The Dark Side Of Social Networks Could Destroy FAANGs

John Mauldin
Written by John Mauldin
Image: Shutterstock

This year at SIC 2018, Niall Ferguson gave us some insights into the economy from his latest book, “The Square and the Tower”.

Niall’s book is about hierarchy and networks. Squares are where people meet and mingle. They are the source of creativity, invention, and innovation. Towers, on the other hand, are where power resides—“hierarchical structured power,” as Niall calls it.

The great tension in human history is between those two, the squares and the towers—and technology has increased that tension.

The Network Effect That Triggered the 2008 Financial Crisis

Rising tensions have all kinds of implications, but the most obvious were the 2016 political changes: populist uprisings in many countries, Brexit in the U.K. and Trump’s election in the U.S.

Would those have happened without the new networks Facebook and Twitter? Probably, but not as quickly. The process is continuing, too.

Niall pointed out something critical about networks: They are profoundly unequal. Networks may connect us all, but not in the same ways. Here’s Niall from the SIC transcript:

Networks are inegalitarian in two ways. The structure of the network is inegalitarian because of preferential attachment. When new people join a network, they want to be connected to the most connected nodes. Secondly, once networks become economic propositions run for profit, it’s winner takes all. And that is why five of the eight richest men in the world today are rich because of network economics.”

He then showed a slide of those five men: Bill Gates, Jeff Bezos, Mark Zuckerberg, Larry Ellison and Michael Bloomberg. In different ways, they all saw and exploited the value of connecting people via technology.

This network revolution had a dark side though, and we saw that dark side manifest in 2008. Here’s Niall again:

The financial crisis, I think, needs to be understood as a colossal network outage. Very few central bankers understood the extent to which the international financial system had become a giant network. I think regulators and legislators underestimated the fragility of the system in 2008. They failed to see that a single node, a single investment bank that nobody regarded as pivotal to the system was in fact very important. And when Lehman failed, the system, the entire global credit system… you remember? I remember… threatened to collapse completely. Andrew Haldane, chief economist at the Bank of England now, is one of the few central bankers who think about this, and indeed this slide was taken from a deck that he did in 2011.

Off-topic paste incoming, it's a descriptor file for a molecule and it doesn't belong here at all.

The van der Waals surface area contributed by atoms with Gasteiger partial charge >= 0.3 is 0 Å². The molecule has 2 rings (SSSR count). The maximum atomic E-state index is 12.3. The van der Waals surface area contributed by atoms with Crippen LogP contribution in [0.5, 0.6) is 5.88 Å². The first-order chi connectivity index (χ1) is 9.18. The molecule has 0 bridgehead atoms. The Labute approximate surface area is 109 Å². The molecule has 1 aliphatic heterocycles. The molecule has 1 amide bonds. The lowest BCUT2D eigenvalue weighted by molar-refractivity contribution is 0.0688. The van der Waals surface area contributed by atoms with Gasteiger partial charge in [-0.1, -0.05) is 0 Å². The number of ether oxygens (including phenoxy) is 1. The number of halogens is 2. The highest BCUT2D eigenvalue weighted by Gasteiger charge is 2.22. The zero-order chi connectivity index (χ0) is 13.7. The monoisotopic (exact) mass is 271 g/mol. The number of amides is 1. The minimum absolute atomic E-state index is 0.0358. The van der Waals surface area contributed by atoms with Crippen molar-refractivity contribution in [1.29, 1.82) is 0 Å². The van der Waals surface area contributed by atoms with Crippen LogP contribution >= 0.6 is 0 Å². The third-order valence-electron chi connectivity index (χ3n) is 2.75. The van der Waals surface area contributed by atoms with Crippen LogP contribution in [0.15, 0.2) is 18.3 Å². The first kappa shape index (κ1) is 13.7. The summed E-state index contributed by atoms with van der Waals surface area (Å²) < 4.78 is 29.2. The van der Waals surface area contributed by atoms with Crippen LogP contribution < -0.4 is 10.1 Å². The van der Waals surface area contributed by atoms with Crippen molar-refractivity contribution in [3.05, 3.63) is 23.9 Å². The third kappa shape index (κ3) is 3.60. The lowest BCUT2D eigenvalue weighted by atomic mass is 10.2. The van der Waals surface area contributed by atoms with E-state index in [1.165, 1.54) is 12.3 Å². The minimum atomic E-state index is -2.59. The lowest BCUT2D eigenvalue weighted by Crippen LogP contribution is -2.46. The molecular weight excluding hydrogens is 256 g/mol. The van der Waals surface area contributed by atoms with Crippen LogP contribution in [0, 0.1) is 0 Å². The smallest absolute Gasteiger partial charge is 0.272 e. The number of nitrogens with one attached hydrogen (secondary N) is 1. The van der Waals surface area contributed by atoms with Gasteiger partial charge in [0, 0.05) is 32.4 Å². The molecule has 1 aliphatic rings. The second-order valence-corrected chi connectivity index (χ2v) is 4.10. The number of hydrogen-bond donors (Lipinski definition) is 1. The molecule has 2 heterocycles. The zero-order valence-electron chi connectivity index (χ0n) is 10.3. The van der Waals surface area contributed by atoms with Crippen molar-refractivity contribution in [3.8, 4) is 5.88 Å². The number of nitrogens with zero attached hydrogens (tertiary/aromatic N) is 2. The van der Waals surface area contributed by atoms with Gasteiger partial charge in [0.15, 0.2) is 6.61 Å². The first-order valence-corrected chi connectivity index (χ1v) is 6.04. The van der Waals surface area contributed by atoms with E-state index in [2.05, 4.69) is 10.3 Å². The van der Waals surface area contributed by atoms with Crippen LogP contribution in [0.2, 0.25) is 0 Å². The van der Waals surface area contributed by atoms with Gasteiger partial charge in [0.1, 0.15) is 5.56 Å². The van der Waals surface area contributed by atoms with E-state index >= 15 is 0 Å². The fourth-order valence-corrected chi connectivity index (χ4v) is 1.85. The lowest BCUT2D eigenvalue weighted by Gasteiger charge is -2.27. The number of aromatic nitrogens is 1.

The way I see it is that since 2008 the rest of us have basically caught on with where the financial world was 10 years ago. Initially it was only the financial world that was networked to the max because it was still quite expensive to be networked 10 years ago. But with the advance of giant platforms like Facebook offering zero-cost networking, all of us are now as connected as only investment bankers were a decade ago.”

This is happening in literally hundreds of industries.

These ubiquitous connections were supposed to empower everyone. Instead, they empowered those who owned and controlled the networks. A handful of “platform” companies essentially gained the ability to micromanage the village square. They control what information each person could see and hear.

The Backlash Tide Is Rising

In fairly short order, the FAANG companies (an acronym for the five most popular and best performing tech stocks in the market: Facebook, Apple, Amazon, Netflix, and Alphabet’s Google) leveraged that ability to dominate the global economy. Amazon is in a sense eating retail sales by making price discovery much easier. You can compare prices simply by running your phone over a barcode while you shop in a store.

Similarly, Google and Facebook are eating advertising. Apple, Netflix and their kin are eating leisure time. Our already weak form of capitalism has turned as monopolistic as it was in the Gilded Age more than a century ago. It wasn’t supposed to happen that way, but it did.

So now those companies face a worsening backlash.

Evidence increasingly suggests that Facebook’s data trove affected election results more than previously understood. Whether that was spontaneous or planned isn’t yet clear. But many Facebook users and, more importantly, advertisers aren’t happy about it.

To be clear, I am not talking about Russian use of Facebook or Twitter. Whatever they spent pales in comparison with what the candidates themselves spent, plus their surrogates and other groups.

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